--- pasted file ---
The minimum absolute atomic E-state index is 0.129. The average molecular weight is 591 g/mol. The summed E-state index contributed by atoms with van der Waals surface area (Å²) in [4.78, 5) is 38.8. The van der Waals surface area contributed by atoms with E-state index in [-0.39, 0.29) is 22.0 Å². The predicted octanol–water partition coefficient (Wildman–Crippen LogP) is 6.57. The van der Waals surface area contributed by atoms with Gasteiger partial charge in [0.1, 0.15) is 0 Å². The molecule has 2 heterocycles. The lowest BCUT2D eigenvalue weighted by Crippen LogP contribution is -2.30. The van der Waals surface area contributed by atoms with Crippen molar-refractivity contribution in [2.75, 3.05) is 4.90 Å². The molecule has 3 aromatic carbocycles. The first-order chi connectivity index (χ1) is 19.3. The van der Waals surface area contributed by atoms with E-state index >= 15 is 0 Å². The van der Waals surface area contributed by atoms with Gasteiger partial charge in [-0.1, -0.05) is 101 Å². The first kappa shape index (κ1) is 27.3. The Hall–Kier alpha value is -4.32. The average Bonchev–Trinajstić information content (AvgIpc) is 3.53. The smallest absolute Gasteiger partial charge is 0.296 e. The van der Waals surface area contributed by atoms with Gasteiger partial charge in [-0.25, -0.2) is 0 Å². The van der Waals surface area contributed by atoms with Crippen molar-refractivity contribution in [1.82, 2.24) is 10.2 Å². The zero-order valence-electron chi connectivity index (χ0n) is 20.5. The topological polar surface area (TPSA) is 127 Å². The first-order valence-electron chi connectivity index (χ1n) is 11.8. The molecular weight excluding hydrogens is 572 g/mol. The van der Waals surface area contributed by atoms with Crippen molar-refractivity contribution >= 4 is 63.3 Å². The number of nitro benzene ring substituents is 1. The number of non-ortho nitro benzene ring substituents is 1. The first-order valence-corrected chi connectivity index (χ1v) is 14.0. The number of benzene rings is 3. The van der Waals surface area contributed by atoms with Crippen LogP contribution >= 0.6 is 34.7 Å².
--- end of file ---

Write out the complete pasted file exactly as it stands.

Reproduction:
The minimum absolute atomic E-state index is 0.129. The average molecular weight is 591 g/mol. The summed E-state index contributed by atoms with van der Waals surface area (Å²) in [4.78, 5) is 38.8. The van der Waals surface area contributed by atoms with E-state index in [-0.39, 0.29) is 22.0 Å². The predicted octanol–water partition coefficient (Wildman–Crippen LogP) is 6.57. The van der Waals surface area contributed by atoms with Gasteiger partial charge in [0.1, 0.15) is 0 Å². The molecule has 2 heterocycles. The lowest BCUT2D eigenvalue weighted by Crippen LogP contribution is -2.30. The van der Waals surface area contributed by atoms with Crippen molar-refractivity contribution in [2.75, 3.05) is 4.90 Å². The molecule has 3 aromatic carbocycles. The first-order chi connectivity index (χ1) is 19.3. The van der Waals surface area contributed by atoms with E-state index >= 15 is 0 Å². The van der Waals surface area contributed by atoms with Gasteiger partial charge in [-0.1, -0.05) is 101 Å². The first kappa shape index (κ1) is 27.3. The Hall–Kier alpha value is -4.32. The average Bonchev–Trinajstić information content (AvgIpc) is 3.53. The smallest absolute Gasteiger partial charge is 0.296 e. The van der Waals surface area contributed by atoms with Gasteiger partial charge in [-0.25, -0.2) is 0 Å². The van der Waals surface area contributed by atoms with Crippen molar-refractivity contribution in [1.82, 2.24) is 10.2 Å². The zero-order valence-electron chi connectivity index (χ0n) is 20.5. The topological polar surface area (TPSA) is 127 Å². The first-order valence-electron chi connectivity index (χ1n) is 11.8. The molecular weight excluding hydrogens is 572 g/mol. The van der Waals surface area contributed by atoms with Crippen molar-refractivity contribution >= 4 is 63.3 Å². The number of nitro benzene ring substituents is 1. The number of non-ortho nitro benzene ring substituents is 1. The first-order valence-corrected chi connectivity index (χ1v) is 14.0. The number of benzene rings is 3. The van der Waals surface area contributed by atoms with Crippen LogP contribution >= 0.6 is 34.7 Å².